“Montreal’s got ADD, just like me. A sleepless, restless city.”
I feel honored to say that I was able to interview Montreal’s own “Pirate” Jess Abran and Producer/Turntablist Morbin for their upcoming collaboration. This is not the first time they have collaborated but it was back in 2012 when “Reprise” was released. Some say that their collaboration was their best track yet… so I don’t think I’m alone when I say that I can’t wait to hear what they’re coming up with next.
Jess has been one of my favorite red heads since back in the Clyde’s days. Her voice is remarkable. As for Morbin, “trip hop” will never be the same for me after hearing his work. So, sit back, relax and enjoy the interview, (I know that I loved getting to know them better and so will you, trust me). Also, please be sure to check out their work- follow them, share their pages, anything you can do to support them would be greatly appreciated.
You both have quite impressive solo careers, this interview is actually a tad intimidating! So, two years of a hiatus- what brought you two together again?
J: The reason for our hiatus is personal, but a spark of musical inspiration is definitely the reason we are now back on track.
M: Simply, I just miss the texture and energy Jess’ voice brings to my sounds.
How did you first meet?
J: I remember! it must have been nearly 7 years a go… I was playing a show at Clyde’s which is now the Pioneer, Jon was on the turn tables that night and I had just finished playing my set. He came up to me after the show, shook my hand and told me I had a hell of a voice. We became pretty fast friends after that! Oh! And we were also really big fans of the game Diablo “Dziablo” lol (and still are)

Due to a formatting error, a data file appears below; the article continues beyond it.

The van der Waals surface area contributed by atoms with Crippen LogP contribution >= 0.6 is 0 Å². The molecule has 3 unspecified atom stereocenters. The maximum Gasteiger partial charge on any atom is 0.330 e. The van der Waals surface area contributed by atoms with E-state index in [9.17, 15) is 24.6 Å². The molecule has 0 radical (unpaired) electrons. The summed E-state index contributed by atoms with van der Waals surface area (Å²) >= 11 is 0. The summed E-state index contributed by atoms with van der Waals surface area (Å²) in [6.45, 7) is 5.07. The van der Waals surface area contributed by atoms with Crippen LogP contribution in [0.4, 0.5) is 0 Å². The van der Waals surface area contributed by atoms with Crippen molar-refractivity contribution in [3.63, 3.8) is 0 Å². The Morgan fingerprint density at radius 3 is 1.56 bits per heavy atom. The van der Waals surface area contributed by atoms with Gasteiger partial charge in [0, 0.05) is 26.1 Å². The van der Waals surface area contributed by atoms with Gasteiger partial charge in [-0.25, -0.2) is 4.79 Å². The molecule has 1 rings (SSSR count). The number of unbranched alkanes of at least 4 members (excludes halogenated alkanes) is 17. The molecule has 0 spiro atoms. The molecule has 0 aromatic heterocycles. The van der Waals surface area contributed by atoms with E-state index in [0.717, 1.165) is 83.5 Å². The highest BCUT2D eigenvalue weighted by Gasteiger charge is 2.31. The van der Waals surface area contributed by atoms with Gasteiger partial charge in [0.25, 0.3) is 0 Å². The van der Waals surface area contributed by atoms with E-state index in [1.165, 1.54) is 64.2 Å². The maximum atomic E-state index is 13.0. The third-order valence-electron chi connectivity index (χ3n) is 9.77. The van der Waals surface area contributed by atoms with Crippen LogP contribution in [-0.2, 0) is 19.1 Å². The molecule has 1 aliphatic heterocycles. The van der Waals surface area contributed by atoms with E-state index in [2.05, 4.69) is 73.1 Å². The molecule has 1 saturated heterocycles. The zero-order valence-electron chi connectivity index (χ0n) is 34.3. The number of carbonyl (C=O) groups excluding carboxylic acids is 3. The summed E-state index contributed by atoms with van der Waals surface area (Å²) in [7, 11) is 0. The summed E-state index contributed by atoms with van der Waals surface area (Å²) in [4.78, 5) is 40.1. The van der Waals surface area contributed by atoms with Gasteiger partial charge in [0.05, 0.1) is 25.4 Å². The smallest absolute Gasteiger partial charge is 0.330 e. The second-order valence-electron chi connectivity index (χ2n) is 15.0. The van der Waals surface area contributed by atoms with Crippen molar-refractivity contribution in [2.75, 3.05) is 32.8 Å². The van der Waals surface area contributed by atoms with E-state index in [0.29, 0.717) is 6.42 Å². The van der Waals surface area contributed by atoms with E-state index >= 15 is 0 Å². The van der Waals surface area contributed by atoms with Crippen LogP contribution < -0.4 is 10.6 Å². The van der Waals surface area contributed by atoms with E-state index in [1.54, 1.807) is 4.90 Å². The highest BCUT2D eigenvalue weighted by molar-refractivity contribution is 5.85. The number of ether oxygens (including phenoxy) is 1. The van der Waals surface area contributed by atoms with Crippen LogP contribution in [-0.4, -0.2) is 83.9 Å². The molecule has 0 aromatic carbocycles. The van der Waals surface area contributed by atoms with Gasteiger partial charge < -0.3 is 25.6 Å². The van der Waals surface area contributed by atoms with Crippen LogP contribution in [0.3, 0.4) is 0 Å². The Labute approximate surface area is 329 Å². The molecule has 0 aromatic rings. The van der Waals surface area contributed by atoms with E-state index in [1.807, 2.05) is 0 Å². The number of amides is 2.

M: […] I came over and installed Diablo 1 on Jess’ computer so we could play online. A little bit of gamer nostalgia!
And what made you want to collaborate together originally?
J: First time I heard Morbin’s music I fell in love. I knew no one at the time who was creating anything so ambient and dark. It was absolutely fantastic and I was drawn to it right away. Really reminiscent of that 90’s trip hop style. I still tell him all the time that it’s the easiest thing to write to as a songwriter and vocalist.
M: Jess and I liked similar music and shared similar musical interests. I don’t meet many people that feel passionate about my downtempo, low energy sounds. Knowing that Jess felt that way was a perfect recipe for collaboration.
What music/ which artists inspire you?
J: These days I’m really into Bossa Nova jazz ( The beautifully sad stuff)
Also love my old school HipHop (Tribe called Quest, J Dilla, Notorious BIG ext..)